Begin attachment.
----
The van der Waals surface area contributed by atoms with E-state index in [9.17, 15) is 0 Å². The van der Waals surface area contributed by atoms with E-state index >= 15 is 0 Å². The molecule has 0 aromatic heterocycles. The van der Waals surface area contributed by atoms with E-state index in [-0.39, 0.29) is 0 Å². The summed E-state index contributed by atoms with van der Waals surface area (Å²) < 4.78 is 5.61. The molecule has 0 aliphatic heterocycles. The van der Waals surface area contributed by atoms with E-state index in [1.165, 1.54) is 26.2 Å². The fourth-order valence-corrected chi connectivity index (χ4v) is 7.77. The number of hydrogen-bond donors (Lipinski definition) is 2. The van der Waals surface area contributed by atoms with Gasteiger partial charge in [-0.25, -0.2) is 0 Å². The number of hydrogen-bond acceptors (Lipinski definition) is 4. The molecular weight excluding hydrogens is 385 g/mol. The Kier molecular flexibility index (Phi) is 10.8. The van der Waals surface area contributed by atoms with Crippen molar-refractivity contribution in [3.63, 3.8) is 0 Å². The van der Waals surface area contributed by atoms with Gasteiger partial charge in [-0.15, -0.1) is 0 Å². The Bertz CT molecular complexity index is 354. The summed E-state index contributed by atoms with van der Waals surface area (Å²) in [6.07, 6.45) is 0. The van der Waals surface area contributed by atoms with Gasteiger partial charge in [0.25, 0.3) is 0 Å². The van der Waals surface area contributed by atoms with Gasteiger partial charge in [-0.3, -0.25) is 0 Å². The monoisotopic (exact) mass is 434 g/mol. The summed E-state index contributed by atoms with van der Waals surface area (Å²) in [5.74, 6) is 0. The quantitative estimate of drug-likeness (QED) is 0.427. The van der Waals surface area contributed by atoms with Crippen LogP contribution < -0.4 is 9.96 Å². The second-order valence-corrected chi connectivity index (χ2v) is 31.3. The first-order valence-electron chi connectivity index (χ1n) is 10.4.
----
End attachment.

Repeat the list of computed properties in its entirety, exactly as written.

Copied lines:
The van der Waals surface area contributed by atoms with E-state index in [9.17, 15) is 0 Å². The van der Waals surface area contributed by atoms with E-state index >= 15 is 0 Å². The molecule has 0 aromatic heterocycles. The van der Waals surface area contributed by atoms with E-state index in [-0.39, 0.29) is 0 Å². The summed E-state index contributed by atoms with van der Waals surface area (Å²) < 4.78 is 5.61. The molecule has 0 aliphatic heterocycles. The van der Waals surface area contributed by atoms with E-state index in [1.165, 1.54) is 26.2 Å². The fourth-order valence-corrected chi connectivity index (χ4v) is 7.77. The number of hydrogen-bond donors (Lipinski definition) is 2. The van der Waals surface area contributed by atoms with Gasteiger partial charge in [-0.25, -0.2) is 0 Å². The number of hydrogen-bond acceptors (Lipinski definition) is 4. The molecular weight excluding hydrogens is 385 g/mol. The Kier molecular flexibility index (Phi) is 10.8. The van der Waals surface area contributed by atoms with Crippen molar-refractivity contribution in [3.63, 3.8) is 0 Å². The van der Waals surface area contributed by atoms with Gasteiger partial charge in [-0.15, -0.1) is 0 Å². The Bertz CT molecular complexity index is 354. The summed E-state index contributed by atoms with van der Waals surface area (Å²) in [6.07, 6.45) is 0. The van der Waals surface area contributed by atoms with Gasteiger partial charge in [0.25, 0.3) is 0 Å². The van der Waals surface area contributed by atoms with Gasteiger partial charge in [-0.3, -0.25) is 0 Å². The monoisotopic (exact) mass is 434 g/mol. The summed E-state index contributed by atoms with van der Waals surface area (Å²) in [5.74, 6) is 0. The quantitative estimate of drug-likeness (QED) is 0.427. The van der Waals surface area contributed by atoms with Crippen LogP contribution < -0.4 is 9.96 Å². The second-order valence-corrected chi connectivity index (χ2v) is 31.3. The first-order valence-electron chi connectivity index (χ1n) is 10.4.